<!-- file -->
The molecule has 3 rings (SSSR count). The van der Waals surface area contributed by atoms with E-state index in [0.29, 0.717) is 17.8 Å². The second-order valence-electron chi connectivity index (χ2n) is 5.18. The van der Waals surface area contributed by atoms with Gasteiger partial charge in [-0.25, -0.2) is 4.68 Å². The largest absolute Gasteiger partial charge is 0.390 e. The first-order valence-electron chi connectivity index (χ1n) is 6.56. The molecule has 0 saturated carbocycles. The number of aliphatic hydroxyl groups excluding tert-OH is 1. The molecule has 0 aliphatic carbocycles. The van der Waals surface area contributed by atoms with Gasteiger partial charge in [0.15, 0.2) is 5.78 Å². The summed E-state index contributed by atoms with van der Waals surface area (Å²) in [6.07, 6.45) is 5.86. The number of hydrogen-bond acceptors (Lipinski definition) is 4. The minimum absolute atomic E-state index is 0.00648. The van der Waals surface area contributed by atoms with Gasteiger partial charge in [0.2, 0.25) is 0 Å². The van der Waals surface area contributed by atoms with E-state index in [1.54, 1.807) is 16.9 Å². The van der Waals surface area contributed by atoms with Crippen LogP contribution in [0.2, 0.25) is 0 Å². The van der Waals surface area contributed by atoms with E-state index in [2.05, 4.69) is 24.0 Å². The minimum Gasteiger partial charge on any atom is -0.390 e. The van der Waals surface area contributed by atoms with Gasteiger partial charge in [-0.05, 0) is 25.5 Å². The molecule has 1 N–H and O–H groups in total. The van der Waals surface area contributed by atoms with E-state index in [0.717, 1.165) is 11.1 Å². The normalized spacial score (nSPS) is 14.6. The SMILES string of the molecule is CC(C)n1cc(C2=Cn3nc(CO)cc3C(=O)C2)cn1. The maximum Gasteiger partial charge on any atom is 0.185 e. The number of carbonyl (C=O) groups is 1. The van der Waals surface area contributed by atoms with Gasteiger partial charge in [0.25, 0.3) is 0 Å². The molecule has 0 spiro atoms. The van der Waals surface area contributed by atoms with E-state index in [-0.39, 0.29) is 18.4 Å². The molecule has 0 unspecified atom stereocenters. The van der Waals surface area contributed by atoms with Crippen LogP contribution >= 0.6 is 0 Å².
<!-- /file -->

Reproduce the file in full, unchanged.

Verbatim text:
The molecule has 3 rings (SSSR count). The van der Waals surface area contributed by atoms with E-state index in [0.29, 0.717) is 17.8 Å². The second-order valence-electron chi connectivity index (χ2n) is 5.18. The van der Waals surface area contributed by atoms with Gasteiger partial charge in [-0.25, -0.2) is 4.68 Å². The largest absolute Gasteiger partial charge is 0.390 e. The first-order valence-electron chi connectivity index (χ1n) is 6.56. The molecule has 0 saturated carbocycles. The number of aliphatic hydroxyl groups excluding tert-OH is 1. The molecule has 0 aliphatic carbocycles. The van der Waals surface area contributed by atoms with Gasteiger partial charge in [0.15, 0.2) is 5.78 Å². The summed E-state index contributed by atoms with van der Waals surface area (Å²) in [6.07, 6.45) is 5.86. The number of hydrogen-bond acceptors (Lipinski definition) is 4. The minimum absolute atomic E-state index is 0.00648. The van der Waals surface area contributed by atoms with Gasteiger partial charge in [0.2, 0.25) is 0 Å². The van der Waals surface area contributed by atoms with E-state index in [1.54, 1.807) is 16.9 Å². The van der Waals surface area contributed by atoms with Crippen LogP contribution in [0.2, 0.25) is 0 Å². The van der Waals surface area contributed by atoms with E-state index in [2.05, 4.69) is 24.0 Å². The minimum Gasteiger partial charge on any atom is -0.390 e. The van der Waals surface area contributed by atoms with Gasteiger partial charge in [-0.05, 0) is 25.5 Å². The molecule has 1 N–H and O–H groups in total. The van der Waals surface area contributed by atoms with E-state index in [0.717, 1.165) is 11.1 Å². The normalized spacial score (nSPS) is 14.6. The SMILES string of the molecule is CC(C)n1cc(C2=Cn3nc(CO)cc3C(=O)C2)cn1. The maximum Gasteiger partial charge on any atom is 0.185 e. The number of carbonyl (C=O) groups is 1. The van der Waals surface area contributed by atoms with Gasteiger partial charge in [0.25, 0.3) is 0 Å². The molecule has 0 spiro atoms. The van der Waals surface area contributed by atoms with E-state index in [-0.39, 0.29) is 18.4 Å². The molecule has 0 unspecified atom stereocenters. The van der Waals surface area contributed by atoms with Crippen LogP contribution >= 0.6 is 0 Å².